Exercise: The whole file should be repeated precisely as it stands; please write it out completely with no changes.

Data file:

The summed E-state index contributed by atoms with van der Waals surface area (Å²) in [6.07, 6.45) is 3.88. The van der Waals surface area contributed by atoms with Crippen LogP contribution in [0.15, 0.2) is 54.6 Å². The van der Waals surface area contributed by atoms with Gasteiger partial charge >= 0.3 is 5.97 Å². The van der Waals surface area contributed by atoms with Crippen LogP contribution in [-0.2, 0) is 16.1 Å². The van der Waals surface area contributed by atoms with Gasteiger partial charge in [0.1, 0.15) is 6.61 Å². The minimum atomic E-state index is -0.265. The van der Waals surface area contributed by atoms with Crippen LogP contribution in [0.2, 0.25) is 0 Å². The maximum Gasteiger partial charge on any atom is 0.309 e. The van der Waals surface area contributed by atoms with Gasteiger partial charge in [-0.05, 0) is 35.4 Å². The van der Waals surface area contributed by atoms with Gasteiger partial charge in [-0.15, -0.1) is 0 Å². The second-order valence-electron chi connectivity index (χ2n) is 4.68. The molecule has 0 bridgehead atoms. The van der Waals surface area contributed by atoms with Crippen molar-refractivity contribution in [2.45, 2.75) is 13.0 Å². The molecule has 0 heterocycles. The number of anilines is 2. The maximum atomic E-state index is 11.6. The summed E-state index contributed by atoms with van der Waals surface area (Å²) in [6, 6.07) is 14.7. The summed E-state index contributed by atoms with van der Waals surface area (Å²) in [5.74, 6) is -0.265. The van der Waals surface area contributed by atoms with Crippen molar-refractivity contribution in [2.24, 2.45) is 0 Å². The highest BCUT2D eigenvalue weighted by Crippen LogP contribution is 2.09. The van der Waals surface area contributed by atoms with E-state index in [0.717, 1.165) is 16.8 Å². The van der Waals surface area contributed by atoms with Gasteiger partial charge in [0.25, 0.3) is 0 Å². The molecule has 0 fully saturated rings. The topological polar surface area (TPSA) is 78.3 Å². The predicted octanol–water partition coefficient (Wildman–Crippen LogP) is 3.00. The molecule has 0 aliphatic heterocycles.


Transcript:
The summed E-state index contributed by atoms with van der Waals surface area (Å²) in [6.07, 6.45) is 3.88. The van der Waals surface area contributed by atoms with Crippen LogP contribution in [0.15, 0.2) is 54.6 Å². The van der Waals surface area contributed by atoms with Gasteiger partial charge >= 0.3 is 5.97 Å². The van der Waals surface area contributed by atoms with Crippen LogP contribution in [-0.2, 0) is 16.1 Å². The van der Waals surface area contributed by atoms with Gasteiger partial charge in [0.1, 0.15) is 6.61 Å². The minimum atomic E-state index is -0.265. The van der Waals surface area contributed by atoms with Crippen LogP contribution in [0.2, 0.25) is 0 Å². The maximum Gasteiger partial charge on any atom is 0.309 e. The van der Waals surface area contributed by atoms with Gasteiger partial charge in [-0.05, 0) is 35.4 Å². The van der Waals surface area contributed by atoms with Gasteiger partial charge in [-0.15, -0.1) is 0 Å². The second-order valence-electron chi connectivity index (χ2n) is 4.68. The molecule has 0 bridgehead atoms. The van der Waals surface area contributed by atoms with Crippen molar-refractivity contribution in [2.45, 2.75) is 13.0 Å². The molecule has 0 heterocycles. The number of anilines is 2. The maximum atomic E-state index is 11.6. The summed E-state index contributed by atoms with van der Waals surface area (Å²) in [6, 6.07) is 14.7. The summed E-state index contributed by atoms with van der Waals surface area (Å²) in [5.74, 6) is -0.265. The van der Waals surface area contributed by atoms with Crippen molar-refractivity contribution in [2.24, 2.45) is 0 Å². The highest BCUT2D eigenvalue weighted by Crippen LogP contribution is 2.09. The van der Waals surface area contributed by atoms with E-state index in [0.717, 1.165) is 16.8 Å². The van der Waals surface area contributed by atoms with Gasteiger partial charge in [0.25, 0.3) is 0 Å². The molecule has 0 fully saturated rings. The topological polar surface area (TPSA) is 78.3 Å². The predicted octanol–water partition coefficient (Wildman–Crippen LogP) is 3.00. The molecule has 0 aliphatic heterocycles.